Friday, March 22, 2013

Early Spring Migrants

The boardwalk at Magee Marsh Wildlife Area on March 22, 2013: Waiting for spring.

March 22, 2013: At this time last year, northwest Ohio was experiencing temperatures in the 80s. This year's weather has been more "normal," or even a bit colder than normal, with recent temperatures mostly below freezing.  The forecast calls for cool weather for the next week, with highs in the 30s and 40s, but the movement of early spring migrants is well under way and the birding is great.

Waterfowl are the stars of the show now, with nearly 30 species of ducks, geese, and swans currently present in n.w. Ohio.  As of today, some inland areas such as Metzger Marsh and the causeway through Magee Marsh were partly frozen, but large numbers of ducks were concentrated in the open areas.  Wood Ducks have returned in large numbers, many Redheads and Northern Pintails are passing through, and Blue-winged Teal have begun to show up.  The pond at the boardwalk at Magee Marsh has been hosting surprising numbers of ducks, especially in the evenings, and Bob Foppe found a male Eurasian Wigeon there on March 21 (it wasn't seen there on the 22nd, but it's likely to be still somewhere in the area).  The Boss Unit of Ottawa N.W.R. (parking lot on Benton-Carroll Road south of State Route 2) has some standing water and a lot of dabbling ducks, although a scope is very helpful for seeing them.  Scoping from the new observation platform today, I made a careful count of 108 Wood Ducks back along the edge of the woodlot.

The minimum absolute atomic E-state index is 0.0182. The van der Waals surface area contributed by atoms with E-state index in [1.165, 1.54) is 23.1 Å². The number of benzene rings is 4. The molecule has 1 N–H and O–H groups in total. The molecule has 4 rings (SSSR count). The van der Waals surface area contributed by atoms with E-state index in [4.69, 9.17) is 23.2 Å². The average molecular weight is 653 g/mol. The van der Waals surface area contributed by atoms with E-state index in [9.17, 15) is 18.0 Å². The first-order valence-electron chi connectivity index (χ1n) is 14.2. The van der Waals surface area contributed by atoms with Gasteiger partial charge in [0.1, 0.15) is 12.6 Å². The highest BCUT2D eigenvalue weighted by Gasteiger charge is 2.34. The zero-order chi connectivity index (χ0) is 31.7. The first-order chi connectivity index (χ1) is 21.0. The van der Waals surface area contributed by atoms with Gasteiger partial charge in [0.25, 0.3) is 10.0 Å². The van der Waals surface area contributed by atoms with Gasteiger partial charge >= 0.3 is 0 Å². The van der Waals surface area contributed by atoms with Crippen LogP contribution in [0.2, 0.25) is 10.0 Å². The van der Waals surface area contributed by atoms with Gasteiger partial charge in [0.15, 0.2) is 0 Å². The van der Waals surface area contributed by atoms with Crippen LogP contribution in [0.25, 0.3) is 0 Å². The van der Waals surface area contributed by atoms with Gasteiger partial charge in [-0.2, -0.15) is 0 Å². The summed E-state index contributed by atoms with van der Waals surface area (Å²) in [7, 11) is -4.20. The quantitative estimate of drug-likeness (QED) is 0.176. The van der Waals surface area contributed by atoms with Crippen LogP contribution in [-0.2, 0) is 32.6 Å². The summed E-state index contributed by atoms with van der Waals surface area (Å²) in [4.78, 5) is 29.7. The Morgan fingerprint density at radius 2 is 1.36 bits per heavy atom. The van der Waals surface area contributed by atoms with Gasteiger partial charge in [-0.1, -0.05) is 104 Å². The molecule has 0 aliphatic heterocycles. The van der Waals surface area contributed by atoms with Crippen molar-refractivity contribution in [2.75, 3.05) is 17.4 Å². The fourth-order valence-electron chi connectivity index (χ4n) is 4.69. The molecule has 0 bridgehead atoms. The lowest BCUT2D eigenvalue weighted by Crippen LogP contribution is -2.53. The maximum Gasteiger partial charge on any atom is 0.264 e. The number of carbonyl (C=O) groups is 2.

The nearshore waters of Lake Erie are also full of ducks now, with particularly large flocks of Common Mergansers and Lesser Scaup (and very small numbers of Greater Scaup mixed in).  Horned Grebes are also moving through, although in smaller numbers.  Viewpoints on the lake such as Maumee Bay State Park, the end of the road at Metzger Marsh and Magee Marsh, East Harbor State Park, and Marblehead Lighthouse State Park are all worth checking.  The open waters of Sandusky Bay are also hosting huge numbers of scaup and other birds. 

Other migrants are also showing up.  American Woodcocks have returned, and can be heard doing their flight songs at night in any location with open fields and swampy woods, such as Magee Marsh and Maumee Bay.  Wilson's Snipes have arrived, and Pectoral Sandpipers should show up soon.  Eastern Towhee and Eastern Phoebe were both found along the Magee Marsh boardwalk this week.  Numbers of migrant Rusty Blackbirds are increasing, and this is a good time to study this declining species.  

Aside from a good movement on March 9-10, raptor migration has not been impressive so far.  To create a good movement along the Lake Erie shoreline, we need moderate winds from the southwest.  Predictions change from day to day, of course; but at the moment the long-range forecast shows southwest winds happening next on Saturday, March 30.  If it works out that way, that could be a fine flight day for hawks and other birds.  But if your schedule is flexible, keep an eye on the weather and be ready to head to the lake shore if the wind goes to the southwest before then!

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